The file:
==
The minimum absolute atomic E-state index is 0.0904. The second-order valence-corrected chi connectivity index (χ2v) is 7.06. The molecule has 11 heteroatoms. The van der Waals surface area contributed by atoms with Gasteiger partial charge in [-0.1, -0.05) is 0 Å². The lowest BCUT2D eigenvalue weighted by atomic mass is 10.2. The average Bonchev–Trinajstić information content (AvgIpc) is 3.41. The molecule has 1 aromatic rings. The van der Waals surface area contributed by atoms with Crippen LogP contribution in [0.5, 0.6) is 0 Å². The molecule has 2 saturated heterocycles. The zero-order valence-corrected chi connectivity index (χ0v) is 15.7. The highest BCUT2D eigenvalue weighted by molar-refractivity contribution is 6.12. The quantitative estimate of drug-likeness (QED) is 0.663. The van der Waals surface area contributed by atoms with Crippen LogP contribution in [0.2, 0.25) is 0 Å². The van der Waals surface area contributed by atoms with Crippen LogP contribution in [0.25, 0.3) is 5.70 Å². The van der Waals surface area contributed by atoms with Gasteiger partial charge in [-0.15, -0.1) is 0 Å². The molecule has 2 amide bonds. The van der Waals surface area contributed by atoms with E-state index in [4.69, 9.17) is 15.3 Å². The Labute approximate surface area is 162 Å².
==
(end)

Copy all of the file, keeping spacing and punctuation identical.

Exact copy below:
The minimum absolute atomic E-state index is 0.0904. The second-order valence-corrected chi connectivity index (χ2v) is 7.06. The molecule has 11 heteroatoms. The van der Waals surface area contributed by atoms with Gasteiger partial charge in [-0.1, -0.05) is 0 Å². The lowest BCUT2D eigenvalue weighted by atomic mass is 10.2. The average Bonchev–Trinajstić information content (AvgIpc) is 3.41. The molecule has 1 aromatic rings. The van der Waals surface area contributed by atoms with Crippen LogP contribution in [0.5, 0.6) is 0 Å². The molecule has 2 saturated heterocycles. The zero-order valence-corrected chi connectivity index (χ0v) is 15.7. The highest BCUT2D eigenvalue weighted by molar-refractivity contribution is 6.12. The quantitative estimate of drug-likeness (QED) is 0.663. The van der Waals surface area contributed by atoms with Crippen LogP contribution in [0.2, 0.25) is 0 Å². The van der Waals surface area contributed by atoms with Crippen LogP contribution in [0.25, 0.3) is 5.70 Å². The van der Waals surface area contributed by atoms with Gasteiger partial charge in [-0.15, -0.1) is 0 Å². The molecule has 2 amide bonds. The van der Waals surface area contributed by atoms with E-state index in [4.69, 9.17) is 15.3 Å². The Labute approximate surface area is 162 Å².